For the past couple of months I have found myself living with the ultimate artists nightmare….the Creative Block.

Never have I felt so paralyzed by something I couldn’t figure out or explain. I normally enjoy painting so much it is almost impossible for me to stop. It is not unusual for me to paint 12 hours a day. Sometimes even forgetting to eat as I am so enthralled with the process of creation.
So what happened? How and Why did I go from creating a painting a day, to being resistant to even picking up a brush. I found myself putting my painting materials away. Just looking at them brought on such an incredible sense of loss it was almost overwhelming. It felt like I had lost my best friend, and I didn’t know why. This loss of my creative self became so intense I began spiraling into what a friend of mine calls Artists Depression.

I have read every article I could find about this phenomenon of becoming “blocked”. I have spoken with other artists. I have spoken with my art coach. I have spent hours soul searching, and here is what I finally came up with:

There are as many answers to what causes Artist Block as suggestions on what to do about it. I was told the block could be caused by fear, overwork, stress, depression, etc. Then I was told by varying sources the way to get over it was to: Just paint, it will come; Sit in your studio and meditate but don’t touch anything; try to paint a series so there will be less stress; paint with your other hand; paint in a different medium, and on it went.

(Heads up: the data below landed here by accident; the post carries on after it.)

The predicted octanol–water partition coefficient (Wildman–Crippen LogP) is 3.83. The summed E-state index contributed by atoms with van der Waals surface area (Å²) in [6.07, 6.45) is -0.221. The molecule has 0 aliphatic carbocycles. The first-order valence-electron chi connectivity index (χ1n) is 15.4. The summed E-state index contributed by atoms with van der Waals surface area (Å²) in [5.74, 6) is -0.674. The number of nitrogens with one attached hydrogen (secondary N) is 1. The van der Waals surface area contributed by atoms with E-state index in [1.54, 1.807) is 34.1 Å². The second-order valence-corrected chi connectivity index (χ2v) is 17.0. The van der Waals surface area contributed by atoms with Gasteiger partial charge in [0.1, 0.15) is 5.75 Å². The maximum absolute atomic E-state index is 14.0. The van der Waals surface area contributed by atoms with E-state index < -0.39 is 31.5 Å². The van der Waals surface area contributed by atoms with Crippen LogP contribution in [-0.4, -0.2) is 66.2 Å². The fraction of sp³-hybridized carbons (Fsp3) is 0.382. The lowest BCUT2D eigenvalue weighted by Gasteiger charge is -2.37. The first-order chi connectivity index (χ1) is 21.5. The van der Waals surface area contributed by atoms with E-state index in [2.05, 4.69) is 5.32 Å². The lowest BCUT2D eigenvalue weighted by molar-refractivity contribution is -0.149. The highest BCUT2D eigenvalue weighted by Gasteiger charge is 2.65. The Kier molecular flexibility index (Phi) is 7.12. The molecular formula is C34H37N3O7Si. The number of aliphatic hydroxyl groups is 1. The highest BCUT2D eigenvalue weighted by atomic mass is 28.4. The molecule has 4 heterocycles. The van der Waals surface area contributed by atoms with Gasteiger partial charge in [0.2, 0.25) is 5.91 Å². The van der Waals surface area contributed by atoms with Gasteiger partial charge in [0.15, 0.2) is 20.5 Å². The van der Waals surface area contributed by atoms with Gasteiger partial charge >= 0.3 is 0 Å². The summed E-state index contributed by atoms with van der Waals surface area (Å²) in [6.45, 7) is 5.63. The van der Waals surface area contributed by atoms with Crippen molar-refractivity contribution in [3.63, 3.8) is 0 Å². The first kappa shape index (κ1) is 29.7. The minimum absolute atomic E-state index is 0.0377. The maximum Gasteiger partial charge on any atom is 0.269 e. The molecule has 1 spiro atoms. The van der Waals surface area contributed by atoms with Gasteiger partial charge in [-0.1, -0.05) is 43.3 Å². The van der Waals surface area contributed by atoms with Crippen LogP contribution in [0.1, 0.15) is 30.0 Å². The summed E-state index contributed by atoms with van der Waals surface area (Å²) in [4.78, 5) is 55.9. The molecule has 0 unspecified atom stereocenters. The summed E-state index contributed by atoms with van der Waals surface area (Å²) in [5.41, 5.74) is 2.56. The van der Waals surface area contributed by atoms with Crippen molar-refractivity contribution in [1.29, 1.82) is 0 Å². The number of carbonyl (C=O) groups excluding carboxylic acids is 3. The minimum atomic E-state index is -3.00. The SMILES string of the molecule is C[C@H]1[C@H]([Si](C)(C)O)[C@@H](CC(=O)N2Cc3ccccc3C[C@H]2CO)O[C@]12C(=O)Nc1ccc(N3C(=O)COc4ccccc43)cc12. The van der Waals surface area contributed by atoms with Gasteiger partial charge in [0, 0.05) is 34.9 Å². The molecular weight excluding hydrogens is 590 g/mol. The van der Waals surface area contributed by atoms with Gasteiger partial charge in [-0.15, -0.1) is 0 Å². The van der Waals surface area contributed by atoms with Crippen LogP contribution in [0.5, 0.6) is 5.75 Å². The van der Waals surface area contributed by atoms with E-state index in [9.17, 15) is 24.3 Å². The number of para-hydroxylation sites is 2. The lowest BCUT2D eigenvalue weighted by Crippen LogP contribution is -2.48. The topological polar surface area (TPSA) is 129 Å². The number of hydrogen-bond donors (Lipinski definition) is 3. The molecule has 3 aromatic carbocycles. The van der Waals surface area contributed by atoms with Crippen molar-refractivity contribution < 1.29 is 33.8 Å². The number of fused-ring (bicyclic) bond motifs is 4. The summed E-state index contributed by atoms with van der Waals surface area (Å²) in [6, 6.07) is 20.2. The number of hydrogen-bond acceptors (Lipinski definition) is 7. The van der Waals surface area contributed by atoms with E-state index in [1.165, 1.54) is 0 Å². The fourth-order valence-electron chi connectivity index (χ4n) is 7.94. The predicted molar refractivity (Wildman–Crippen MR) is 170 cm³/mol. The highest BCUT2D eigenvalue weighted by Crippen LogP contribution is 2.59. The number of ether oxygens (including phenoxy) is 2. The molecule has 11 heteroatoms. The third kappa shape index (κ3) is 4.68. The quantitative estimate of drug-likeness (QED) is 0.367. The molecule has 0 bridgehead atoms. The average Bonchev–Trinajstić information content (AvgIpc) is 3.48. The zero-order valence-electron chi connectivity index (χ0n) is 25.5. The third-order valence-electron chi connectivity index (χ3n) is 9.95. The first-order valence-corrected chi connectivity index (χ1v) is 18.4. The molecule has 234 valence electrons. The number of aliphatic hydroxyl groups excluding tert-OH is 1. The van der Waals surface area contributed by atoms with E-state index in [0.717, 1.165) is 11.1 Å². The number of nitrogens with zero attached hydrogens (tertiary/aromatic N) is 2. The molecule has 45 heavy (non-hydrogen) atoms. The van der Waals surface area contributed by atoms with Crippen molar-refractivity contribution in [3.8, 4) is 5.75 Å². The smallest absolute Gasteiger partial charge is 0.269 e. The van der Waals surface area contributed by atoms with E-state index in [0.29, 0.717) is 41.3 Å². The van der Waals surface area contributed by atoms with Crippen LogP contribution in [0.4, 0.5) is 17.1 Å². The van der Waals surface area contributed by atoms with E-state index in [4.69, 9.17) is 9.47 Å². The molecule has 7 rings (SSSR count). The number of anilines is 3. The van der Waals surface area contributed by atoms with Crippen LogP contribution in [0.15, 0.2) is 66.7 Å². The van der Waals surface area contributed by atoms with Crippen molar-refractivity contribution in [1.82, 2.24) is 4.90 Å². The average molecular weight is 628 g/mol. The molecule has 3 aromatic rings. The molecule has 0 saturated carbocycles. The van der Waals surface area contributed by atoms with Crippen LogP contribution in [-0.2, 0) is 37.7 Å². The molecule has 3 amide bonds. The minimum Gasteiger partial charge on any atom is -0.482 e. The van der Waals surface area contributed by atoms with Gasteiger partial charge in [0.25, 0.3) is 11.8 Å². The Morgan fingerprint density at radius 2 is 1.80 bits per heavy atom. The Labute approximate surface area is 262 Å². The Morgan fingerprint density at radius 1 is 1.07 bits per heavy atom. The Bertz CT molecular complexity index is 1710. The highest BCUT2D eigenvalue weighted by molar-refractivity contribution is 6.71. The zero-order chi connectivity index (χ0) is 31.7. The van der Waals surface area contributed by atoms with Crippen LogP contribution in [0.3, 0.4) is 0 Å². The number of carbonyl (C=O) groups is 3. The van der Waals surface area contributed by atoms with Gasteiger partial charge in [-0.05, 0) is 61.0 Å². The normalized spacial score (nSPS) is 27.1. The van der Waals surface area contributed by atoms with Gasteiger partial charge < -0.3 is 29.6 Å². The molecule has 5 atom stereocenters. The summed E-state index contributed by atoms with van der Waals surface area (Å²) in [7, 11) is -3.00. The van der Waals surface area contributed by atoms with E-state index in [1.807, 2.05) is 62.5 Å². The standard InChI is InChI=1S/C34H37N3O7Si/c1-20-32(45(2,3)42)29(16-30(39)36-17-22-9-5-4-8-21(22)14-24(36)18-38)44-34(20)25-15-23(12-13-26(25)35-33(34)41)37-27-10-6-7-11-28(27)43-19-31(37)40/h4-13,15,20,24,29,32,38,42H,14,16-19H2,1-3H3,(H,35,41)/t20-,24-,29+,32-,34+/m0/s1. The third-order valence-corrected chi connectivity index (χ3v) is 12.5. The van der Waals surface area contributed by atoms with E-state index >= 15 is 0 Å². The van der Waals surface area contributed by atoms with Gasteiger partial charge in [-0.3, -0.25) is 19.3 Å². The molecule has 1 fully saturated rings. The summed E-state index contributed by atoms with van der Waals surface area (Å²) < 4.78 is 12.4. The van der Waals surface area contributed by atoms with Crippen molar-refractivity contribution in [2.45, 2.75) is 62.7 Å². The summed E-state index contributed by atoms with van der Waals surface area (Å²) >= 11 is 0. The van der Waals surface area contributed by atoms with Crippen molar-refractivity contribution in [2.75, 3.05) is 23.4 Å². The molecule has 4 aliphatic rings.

What I actually discovered was that artists block may well be a blend of these reasons. That each of us has very personal reasons that may intermingle to cause our blocks, be they internal or external. And I found artist blocks are not unusual. Many of the artists I talked to had been through a block themselves. That really surprised me.

Finally as often happens, the answers seemed to come at me from a few different corners. Many of my artist friends have found they needed a few weeks or even months after intense workshops to assimilate the knowledge they acquired. Almost as if their creative soul was somehow incorporating this information they have learned into their style, while their physical body takes a break from art. This was definitely an ah-ha moment. It is difficult to watch a master artist at work, and determine what you can and want to incorporate into your work. This physical break from painting makes sense to me at least.

I confess I never experienced this with sculpture. But once I realized where the stress was coming from, I was able to immediately put paint to canvas. Just a little painting…but one full of color and life. I am so thankful to have made it through my first block. And I am so grateful for all the friends and coaches who helped me through it!